Now one year into her apprenticeship as an alloy boat builder at the prestigious McMullen and Wing, Auckland, Brooke Tawhara is breaking through the glass ceiling and demonstrating that women can do everything!
It all began in her Year 11 engineering class at One Tree Hill College where students were given a project to design and build a weather vane. Not only did Brooke outsmart the boys with her design, but her attention to detail in the welding and finishing of her product, saw her awarded with the top prize for Level One Engineering that year. It was that accolade, and the belief that she could actually do this better than most of her classmates, that opened her eyes into investigating a possible career using her new-found skills. Now with over a year’s experience working at the East Auckland boat building and service yard, Brooke is loving her job. Her apprenticeship training so far has found her studying a diverse range of topics including characteristics of aluminium alloy, computerized manufacturing processes and calculating costs for boatbuilding, and now glass fibre laminating, but as with everything else in her role, Brooke takes it all in her stride. One of her key projects has been on the construction of a custom-designed aquaculture vessel, a venture Mc Mullen and Wing have proudly partnered with East Coast Iwi and a mussel farm to build an innovative new vessel. In addition to welding and cutting, she has been the sole programmer and operator of the Company’s CNC plasma machine used to cut all the aluminium and steel plate for the vessel.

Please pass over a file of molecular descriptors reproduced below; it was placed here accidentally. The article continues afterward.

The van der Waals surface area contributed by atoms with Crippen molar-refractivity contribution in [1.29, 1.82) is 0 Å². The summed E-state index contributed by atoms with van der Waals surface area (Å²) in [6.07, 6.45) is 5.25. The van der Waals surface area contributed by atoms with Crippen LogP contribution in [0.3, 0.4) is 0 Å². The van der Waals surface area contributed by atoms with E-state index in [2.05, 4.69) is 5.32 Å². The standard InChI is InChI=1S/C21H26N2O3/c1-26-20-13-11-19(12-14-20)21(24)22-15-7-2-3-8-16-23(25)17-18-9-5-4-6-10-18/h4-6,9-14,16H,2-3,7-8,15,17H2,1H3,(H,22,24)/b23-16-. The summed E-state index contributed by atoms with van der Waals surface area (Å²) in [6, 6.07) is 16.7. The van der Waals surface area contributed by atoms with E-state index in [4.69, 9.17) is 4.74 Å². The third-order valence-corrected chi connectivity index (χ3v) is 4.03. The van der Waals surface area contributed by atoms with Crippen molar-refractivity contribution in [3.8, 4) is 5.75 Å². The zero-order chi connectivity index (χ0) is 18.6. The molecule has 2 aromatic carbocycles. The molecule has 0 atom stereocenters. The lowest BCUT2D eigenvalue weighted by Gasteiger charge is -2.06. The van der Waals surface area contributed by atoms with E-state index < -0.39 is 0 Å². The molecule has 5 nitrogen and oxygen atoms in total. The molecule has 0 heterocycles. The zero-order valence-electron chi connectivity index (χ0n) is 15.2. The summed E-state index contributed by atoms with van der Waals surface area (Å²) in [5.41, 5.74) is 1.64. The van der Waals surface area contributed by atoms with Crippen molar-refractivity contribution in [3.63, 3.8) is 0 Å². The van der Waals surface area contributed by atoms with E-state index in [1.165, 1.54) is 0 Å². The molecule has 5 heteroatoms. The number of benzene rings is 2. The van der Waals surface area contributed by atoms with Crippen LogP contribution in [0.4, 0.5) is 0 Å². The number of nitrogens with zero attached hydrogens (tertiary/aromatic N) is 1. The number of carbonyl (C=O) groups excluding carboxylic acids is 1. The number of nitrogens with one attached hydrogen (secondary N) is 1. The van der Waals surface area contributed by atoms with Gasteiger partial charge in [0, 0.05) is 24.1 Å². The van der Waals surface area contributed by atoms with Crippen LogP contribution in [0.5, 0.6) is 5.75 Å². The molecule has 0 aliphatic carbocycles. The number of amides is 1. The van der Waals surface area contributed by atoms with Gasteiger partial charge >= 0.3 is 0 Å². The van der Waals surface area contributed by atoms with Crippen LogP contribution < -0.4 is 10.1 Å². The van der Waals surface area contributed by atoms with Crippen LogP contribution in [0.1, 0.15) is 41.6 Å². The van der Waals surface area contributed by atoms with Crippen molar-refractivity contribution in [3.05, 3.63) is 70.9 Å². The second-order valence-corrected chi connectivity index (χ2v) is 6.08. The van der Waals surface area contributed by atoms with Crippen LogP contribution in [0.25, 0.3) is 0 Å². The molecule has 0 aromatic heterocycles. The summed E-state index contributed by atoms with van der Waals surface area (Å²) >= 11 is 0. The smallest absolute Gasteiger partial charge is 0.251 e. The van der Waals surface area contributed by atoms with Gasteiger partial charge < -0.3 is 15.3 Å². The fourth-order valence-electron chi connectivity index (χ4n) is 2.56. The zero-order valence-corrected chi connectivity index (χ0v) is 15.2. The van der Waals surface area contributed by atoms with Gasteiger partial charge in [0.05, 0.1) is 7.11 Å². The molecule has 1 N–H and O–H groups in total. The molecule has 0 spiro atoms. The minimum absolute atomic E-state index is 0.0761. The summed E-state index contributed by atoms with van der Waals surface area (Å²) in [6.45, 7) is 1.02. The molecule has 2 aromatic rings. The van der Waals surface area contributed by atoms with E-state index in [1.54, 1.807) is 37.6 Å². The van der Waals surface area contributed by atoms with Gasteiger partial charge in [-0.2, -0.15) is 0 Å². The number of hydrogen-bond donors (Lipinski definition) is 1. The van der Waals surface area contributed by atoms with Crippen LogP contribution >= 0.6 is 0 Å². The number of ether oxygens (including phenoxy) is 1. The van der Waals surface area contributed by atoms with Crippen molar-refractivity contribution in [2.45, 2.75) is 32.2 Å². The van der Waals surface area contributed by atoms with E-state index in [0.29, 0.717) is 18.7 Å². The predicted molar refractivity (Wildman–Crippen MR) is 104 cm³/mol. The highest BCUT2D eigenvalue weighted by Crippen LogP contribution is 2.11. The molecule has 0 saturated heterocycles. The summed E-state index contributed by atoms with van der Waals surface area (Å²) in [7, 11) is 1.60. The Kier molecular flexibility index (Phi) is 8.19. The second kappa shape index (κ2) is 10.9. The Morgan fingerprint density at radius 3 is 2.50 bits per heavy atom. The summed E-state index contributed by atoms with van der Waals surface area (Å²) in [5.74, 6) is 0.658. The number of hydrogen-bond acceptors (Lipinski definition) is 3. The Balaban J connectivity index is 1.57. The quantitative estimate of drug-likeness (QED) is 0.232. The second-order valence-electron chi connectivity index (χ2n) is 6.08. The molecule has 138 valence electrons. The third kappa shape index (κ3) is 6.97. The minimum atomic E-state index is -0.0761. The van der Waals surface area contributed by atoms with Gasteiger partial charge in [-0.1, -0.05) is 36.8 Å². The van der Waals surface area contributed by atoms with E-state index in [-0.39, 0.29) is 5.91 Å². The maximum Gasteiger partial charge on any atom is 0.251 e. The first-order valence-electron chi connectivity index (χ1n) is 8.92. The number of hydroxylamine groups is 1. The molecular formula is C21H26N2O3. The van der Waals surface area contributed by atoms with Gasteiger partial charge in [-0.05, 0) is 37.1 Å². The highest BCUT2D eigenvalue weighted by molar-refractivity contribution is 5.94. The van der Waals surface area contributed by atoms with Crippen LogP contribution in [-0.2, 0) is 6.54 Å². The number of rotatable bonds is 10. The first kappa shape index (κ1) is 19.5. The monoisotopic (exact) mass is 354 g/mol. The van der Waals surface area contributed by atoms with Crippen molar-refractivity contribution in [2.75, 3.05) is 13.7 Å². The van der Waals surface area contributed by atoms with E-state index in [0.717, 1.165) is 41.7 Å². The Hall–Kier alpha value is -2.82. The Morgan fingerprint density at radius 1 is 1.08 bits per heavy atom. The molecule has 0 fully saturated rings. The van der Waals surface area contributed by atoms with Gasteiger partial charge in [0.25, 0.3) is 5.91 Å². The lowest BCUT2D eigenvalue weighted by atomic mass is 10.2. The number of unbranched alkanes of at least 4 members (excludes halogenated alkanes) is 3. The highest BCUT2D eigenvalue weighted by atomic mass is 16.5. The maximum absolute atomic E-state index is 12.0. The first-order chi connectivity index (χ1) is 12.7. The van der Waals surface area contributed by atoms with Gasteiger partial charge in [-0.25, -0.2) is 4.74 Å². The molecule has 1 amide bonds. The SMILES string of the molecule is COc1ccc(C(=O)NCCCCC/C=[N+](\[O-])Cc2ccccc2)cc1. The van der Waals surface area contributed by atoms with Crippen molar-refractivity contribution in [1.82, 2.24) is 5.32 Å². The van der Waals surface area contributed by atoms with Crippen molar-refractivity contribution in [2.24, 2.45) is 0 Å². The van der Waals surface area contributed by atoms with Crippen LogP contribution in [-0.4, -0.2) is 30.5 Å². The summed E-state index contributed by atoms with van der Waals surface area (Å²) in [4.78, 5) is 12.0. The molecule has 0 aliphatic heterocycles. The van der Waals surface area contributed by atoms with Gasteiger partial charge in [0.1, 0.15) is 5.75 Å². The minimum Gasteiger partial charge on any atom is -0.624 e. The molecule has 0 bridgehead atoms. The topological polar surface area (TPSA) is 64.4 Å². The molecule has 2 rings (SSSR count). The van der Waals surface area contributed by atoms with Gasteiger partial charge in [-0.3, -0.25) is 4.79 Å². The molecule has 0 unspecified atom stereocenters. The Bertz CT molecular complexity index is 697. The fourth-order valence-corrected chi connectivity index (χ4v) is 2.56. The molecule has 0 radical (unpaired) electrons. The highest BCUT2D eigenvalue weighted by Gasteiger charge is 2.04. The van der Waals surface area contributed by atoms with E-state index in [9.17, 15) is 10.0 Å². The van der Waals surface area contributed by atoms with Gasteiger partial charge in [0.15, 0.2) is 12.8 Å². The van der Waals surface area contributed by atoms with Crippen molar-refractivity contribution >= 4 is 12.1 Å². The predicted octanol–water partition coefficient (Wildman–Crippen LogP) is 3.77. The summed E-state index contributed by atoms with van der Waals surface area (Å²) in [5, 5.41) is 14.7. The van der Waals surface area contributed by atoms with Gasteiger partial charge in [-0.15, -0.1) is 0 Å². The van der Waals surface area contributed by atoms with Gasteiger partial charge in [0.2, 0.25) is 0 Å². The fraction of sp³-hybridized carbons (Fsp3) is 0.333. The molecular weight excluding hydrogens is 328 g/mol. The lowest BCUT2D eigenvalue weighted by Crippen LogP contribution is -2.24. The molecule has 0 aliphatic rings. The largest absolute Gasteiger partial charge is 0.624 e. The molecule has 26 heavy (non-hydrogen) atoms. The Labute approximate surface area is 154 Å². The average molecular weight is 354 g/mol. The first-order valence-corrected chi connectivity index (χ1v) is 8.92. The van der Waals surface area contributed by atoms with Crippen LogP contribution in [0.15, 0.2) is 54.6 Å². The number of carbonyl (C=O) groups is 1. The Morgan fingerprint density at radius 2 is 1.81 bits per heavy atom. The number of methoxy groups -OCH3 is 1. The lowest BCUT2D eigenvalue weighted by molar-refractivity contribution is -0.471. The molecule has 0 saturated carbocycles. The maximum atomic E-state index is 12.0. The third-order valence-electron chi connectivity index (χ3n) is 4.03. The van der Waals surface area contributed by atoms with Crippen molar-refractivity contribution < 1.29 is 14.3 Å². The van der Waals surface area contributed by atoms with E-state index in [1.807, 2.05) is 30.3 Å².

Brooke is enjoying the challenge of learning new skills and the variety of work she has been involved in. She has been fascinated seeing the project unfold, from observing the initial design to seeing the way the boat all came together. She feels thankful to be working in a supportive team with some very skilled tradespeople who are teaching her their craft. It would be fair to say that Resources Manager Phil Allen initially had reservations about how Brooke would be accepted as the first female apprentice at the yard in a traditionally male-dominated workplace. However, it soon became clear that his concerns were unfounded. From day one the staff accepted Brooke as their equal. With her quiet determination and ability to learn trade skills she was quickly able to contribute to the team. With good communication skills, a hunger to learn, and producing high-quality work, it was evident how well suited she was to this new role.
NZMAC ITO School to Work Transition Advisor Tracey Eaton has enjoyed sharing Brooke’s success story with other young women in high schools. Recently Brooke accompanied Tracey to a Women in Trades event, participated in a panel discussion with other talented tradeswomen discussing their craft and demonstrated that this is a viable career pathway for practically capable young women.